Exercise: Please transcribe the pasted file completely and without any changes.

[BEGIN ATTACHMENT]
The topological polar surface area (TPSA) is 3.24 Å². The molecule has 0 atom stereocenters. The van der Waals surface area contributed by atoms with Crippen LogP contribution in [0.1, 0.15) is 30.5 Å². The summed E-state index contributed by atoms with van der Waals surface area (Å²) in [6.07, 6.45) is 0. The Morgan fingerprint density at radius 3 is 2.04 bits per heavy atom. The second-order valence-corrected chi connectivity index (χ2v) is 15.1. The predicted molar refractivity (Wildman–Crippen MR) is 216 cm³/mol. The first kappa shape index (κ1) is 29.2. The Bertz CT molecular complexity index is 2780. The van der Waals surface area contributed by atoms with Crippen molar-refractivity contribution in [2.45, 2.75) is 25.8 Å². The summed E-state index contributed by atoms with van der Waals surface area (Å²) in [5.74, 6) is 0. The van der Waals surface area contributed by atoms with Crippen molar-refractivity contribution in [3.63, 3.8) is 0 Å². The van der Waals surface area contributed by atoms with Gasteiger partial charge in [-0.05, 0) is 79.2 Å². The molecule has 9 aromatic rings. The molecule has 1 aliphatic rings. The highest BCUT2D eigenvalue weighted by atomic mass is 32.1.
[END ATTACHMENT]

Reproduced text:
The topological polar surface area (TPSA) is 3.24 Å². The molecule has 0 atom stereocenters. The van der Waals surface area contributed by atoms with Crippen LogP contribution in [0.1, 0.15) is 30.5 Å². The summed E-state index contributed by atoms with van der Waals surface area (Å²) in [6.07, 6.45) is 0. The Morgan fingerprint density at radius 3 is 2.04 bits per heavy atom. The second-order valence-corrected chi connectivity index (χ2v) is 15.1. The predicted molar refractivity (Wildman–Crippen MR) is 216 cm³/mol. The first kappa shape index (κ1) is 29.2. The Bertz CT molecular complexity index is 2780. The van der Waals surface area contributed by atoms with Crippen molar-refractivity contribution in [2.45, 2.75) is 25.8 Å². The summed E-state index contributed by atoms with van der Waals surface area (Å²) in [5.74, 6) is 0. The van der Waals surface area contributed by atoms with Crippen molar-refractivity contribution in [3.63, 3.8) is 0 Å². The van der Waals surface area contributed by atoms with Gasteiger partial charge in [-0.05, 0) is 79.2 Å². The molecule has 9 aromatic rings. The molecule has 1 aliphatic rings. The highest BCUT2D eigenvalue weighted by atomic mass is 32.1.